Rebound Headaches

Rebound headaches are headaches that may be caused by overusing pain medicines. Typically rebound headaches begin early in the morning, however the location and severity of the headache can change on a daily basis. Indeed, rebound headaches typically are daily occurrences and can lead to problems involving anxiety, irritability, sleeplessness and depression.

Migraine medications work to raise serotonin levels to ease pain, but when too much medication is ingested something happens to the serotonin levels which causes the chemical to lose its effectiveness. Research shows that serotonin levels are lower when you take too much pain medication and then rise slightly after the headaches get better and you stop taking the medication.

Either over-the-counter medication or prescription drugs can lead to rebound headaches if taken too often or in greater amounts than recommended. In addition to sedatives and tranquilizers, other rebound-causing medications include:

Caffeine-containing analgesics (Excedrin, Anacin, etc.) Caffeine is a primary ingredient in many headache medicines. Although caffeine-based medication can relieve migraine pain when temporarily, taking medicine containing caffeine every day, as well as drinking caffeine-loaded beverages such as coffee or soft drinks can lead to more frequent and severe headaches. If the headache worsens whenever you stop having caffeine, the caffeine may be causing some of your headaches.

  • Butalbital compounds (Fiorinal, Fioricet, Phrenilin, etc.)
  • Isometheptene compounds (Midrin, Duradrin, etc.)
  • Decongestants (Sudafed, Tylenol Sinus, Dristan, Afrin, etc.)
  • Ergotamines (Ergomar, Wigraine, Migranal and D.H.E. 45)
  • Triptans (Imitrex, Amerge, Zomig, Maxalt and Axert)
  • Opioids and related drugs (Tylenol with codeine, Percocet, Darvocet, OxyContin, etc.) Medications that include any form of codeine, such as Tylenol 3, Vicodin and Percocet, must be used with care because they can cause dependency quickly.

If you experience any of the following symptoms, you may be suffering from rebound headaches:

Your headache occurs daily or almost daily (three or four times a week).

You are considered a sufferer of a primary headache disorder and you use instant prevention medication frequently and in large quantities.

Your headache deviates in strength, form, severity, and location on the head.

Even the slightest physical movement or bare minimum of intellectual expenditure cause the onset of the headache.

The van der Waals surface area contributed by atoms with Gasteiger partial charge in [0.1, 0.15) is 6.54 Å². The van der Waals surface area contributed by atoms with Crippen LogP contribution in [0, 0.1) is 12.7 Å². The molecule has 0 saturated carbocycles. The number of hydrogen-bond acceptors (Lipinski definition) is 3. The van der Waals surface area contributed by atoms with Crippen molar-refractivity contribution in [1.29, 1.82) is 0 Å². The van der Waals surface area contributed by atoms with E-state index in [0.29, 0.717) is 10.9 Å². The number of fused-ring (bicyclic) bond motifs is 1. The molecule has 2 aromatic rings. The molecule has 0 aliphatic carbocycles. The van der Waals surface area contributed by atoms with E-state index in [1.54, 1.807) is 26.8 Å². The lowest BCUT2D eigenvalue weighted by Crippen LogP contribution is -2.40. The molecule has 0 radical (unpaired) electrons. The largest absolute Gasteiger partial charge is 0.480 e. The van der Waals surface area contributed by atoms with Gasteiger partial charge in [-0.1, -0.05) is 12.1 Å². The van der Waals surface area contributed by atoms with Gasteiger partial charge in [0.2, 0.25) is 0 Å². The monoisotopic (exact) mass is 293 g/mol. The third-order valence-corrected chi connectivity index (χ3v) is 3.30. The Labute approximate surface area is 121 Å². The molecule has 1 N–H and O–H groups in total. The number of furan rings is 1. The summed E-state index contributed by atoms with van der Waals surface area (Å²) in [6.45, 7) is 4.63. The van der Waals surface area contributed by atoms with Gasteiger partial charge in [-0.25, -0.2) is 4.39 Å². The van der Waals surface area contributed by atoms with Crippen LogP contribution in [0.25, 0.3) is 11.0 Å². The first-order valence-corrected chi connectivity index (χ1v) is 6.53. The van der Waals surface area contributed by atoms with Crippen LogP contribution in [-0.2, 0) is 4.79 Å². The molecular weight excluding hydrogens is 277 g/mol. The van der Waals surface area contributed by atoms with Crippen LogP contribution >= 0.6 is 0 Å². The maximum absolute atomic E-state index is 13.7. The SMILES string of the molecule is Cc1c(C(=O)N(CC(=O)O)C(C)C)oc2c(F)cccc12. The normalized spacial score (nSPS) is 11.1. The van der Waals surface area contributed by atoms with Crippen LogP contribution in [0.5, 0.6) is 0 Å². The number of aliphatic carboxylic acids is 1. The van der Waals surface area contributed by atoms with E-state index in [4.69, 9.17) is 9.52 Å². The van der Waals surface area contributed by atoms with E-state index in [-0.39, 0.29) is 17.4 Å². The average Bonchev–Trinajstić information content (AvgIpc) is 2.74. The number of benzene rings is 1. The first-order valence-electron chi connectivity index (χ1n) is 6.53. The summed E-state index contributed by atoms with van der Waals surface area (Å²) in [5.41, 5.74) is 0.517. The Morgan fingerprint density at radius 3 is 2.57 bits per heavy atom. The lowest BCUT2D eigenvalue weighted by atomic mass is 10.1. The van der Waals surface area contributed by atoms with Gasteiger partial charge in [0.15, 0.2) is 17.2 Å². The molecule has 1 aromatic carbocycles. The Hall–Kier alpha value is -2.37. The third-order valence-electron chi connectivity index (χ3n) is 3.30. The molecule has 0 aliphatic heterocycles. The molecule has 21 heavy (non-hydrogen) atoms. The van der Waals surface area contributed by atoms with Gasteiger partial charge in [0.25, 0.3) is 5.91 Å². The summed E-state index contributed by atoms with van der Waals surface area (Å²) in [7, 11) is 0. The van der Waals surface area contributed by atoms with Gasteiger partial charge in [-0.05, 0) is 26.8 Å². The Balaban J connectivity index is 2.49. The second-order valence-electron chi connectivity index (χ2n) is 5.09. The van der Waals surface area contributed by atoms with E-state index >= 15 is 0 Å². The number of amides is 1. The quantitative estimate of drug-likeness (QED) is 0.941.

You have a lower than normal threshold for pain.

Your headache is accompanied by any of the these symptoms: nausea, restlessness, anxiety, irritability, memory problems, difficulty in intellectual concentration, depression.

You begin to notice evidence of an increasing tolerance to the effectiveness of analgesics over a period of time.

You suffer withdrawal symptoms when you abruptly are taken off the medication.

You notice a spontaneous improvement of headache pain when you discontinue the medications.

Should rebound migraines develop due to the overuse of medication, recovery cannot be accomplished unless the sufferer ceases taking the drugs. On the other hand, should it turn out that caffeine is causing the rebound, you may be able to get away with merely reducing your intake instead of eliminating it altogether. Before deciding on whether you want to stop gradually or abruptly, consider the following:

    Most headache drugs can be stopped suddenly, but make sure you

consult with a physician before withdrawal . Certain non-headache medications, such as anti-anxiety drugs or beta-blockers, require gradual withdrawal.

If you decide to go the route of gradually laying off standard headache medications, withdrawal should be completed within three days or shorter. Any longer and discouragement and impatience sets in.

Alternative medications may be administered during the first days. Examples of drugs that may be used include dihydroergotamine (with or without metoclopramide), NSAIDs (in mild cases), corticosteroids, or valproate.

Whichever method you decide to take when stopping your medication, expect a period of worsening headache afterward. Most people feel better within two weeks, although headache symptoms can persist for as long as four months and in some rare cases even longer.

If the symptoms do not respond to treatment, or if they cause severe nausea and vomiting, the patient may need to be hospitalized.

The good news is that many patients experience long-term relief from all headaches afterward, and one study even concluded with over 80% of patients significantly improved four months after withdrawal.

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